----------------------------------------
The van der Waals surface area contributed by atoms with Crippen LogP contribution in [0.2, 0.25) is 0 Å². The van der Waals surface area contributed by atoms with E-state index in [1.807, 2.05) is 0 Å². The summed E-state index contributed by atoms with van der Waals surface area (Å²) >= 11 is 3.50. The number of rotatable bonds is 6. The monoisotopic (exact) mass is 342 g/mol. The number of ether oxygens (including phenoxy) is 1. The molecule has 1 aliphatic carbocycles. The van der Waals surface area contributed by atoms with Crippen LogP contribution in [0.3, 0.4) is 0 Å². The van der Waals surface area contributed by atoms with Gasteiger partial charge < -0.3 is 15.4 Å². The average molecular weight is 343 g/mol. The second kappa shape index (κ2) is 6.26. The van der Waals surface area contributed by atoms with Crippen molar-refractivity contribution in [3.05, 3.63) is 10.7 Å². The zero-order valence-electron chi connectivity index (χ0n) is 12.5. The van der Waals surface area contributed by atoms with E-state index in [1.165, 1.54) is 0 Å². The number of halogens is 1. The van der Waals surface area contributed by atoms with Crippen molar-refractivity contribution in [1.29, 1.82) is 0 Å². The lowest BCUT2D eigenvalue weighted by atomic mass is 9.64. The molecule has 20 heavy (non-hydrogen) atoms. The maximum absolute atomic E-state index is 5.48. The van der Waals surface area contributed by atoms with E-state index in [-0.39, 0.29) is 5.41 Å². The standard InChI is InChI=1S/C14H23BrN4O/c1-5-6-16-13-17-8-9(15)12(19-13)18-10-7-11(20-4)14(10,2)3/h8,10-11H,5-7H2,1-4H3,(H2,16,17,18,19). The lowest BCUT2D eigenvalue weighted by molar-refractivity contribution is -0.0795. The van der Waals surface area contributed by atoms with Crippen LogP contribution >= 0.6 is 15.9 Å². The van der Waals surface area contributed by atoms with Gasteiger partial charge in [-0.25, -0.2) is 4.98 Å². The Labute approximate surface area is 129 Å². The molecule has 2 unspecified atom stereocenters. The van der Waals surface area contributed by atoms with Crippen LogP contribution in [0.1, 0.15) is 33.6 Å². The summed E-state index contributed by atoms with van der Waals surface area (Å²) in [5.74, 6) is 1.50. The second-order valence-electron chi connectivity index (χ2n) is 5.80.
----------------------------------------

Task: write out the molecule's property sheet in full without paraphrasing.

The van der Waals surface area contributed by atoms with Crippen LogP contribution in [0.2, 0.25) is 0 Å². The van der Waals surface area contributed by atoms with E-state index in [1.807, 2.05) is 0 Å². The summed E-state index contributed by atoms with van der Waals surface area (Å²) >= 11 is 3.50. The number of rotatable bonds is 6. The monoisotopic (exact) mass is 342 g/mol. The number of ether oxygens (including phenoxy) is 1. The molecule has 1 aliphatic carbocycles. The van der Waals surface area contributed by atoms with Crippen LogP contribution in [0.3, 0.4) is 0 Å². The van der Waals surface area contributed by atoms with Gasteiger partial charge < -0.3 is 15.4 Å². The average molecular weight is 343 g/mol. The second kappa shape index (κ2) is 6.26. The van der Waals surface area contributed by atoms with Crippen molar-refractivity contribution in [3.05, 3.63) is 10.7 Å². The zero-order valence-electron chi connectivity index (χ0n) is 12.5. The van der Waals surface area contributed by atoms with E-state index in [1.165, 1.54) is 0 Å². The number of halogens is 1. The van der Waals surface area contributed by atoms with Crippen molar-refractivity contribution in [1.29, 1.82) is 0 Å². The lowest BCUT2D eigenvalue weighted by atomic mass is 9.64. The molecule has 20 heavy (non-hydrogen) atoms. The maximum absolute atomic E-state index is 5.48. The van der Waals surface area contributed by atoms with E-state index in [-0.39, 0.29) is 5.41 Å². The standard InChI is InChI=1S/C14H23BrN4O/c1-5-6-16-13-17-8-9(15)12(19-13)18-10-7-11(20-4)14(10,2)3/h8,10-11H,5-7H2,1-4H3,(H2,16,17,18,19). The lowest BCUT2D eigenvalue weighted by molar-refractivity contribution is -0.0795. The van der Waals surface area contributed by atoms with Crippen LogP contribution >= 0.6 is 15.9 Å². The van der Waals surface area contributed by atoms with Gasteiger partial charge in [-0.25, -0.2) is 4.98 Å². The Labute approximate surface area is 129 Å². The molecule has 2 unspecified atom stereocenters. The van der Waals surface area contributed by atoms with Crippen LogP contribution in [0.1, 0.15) is 33.6 Å². The summed E-state index contributed by atoms with van der Waals surface area (Å²) in [5.74, 6) is 1.50. The second-order valence-electron chi connectivity index (χ2n) is 5.80.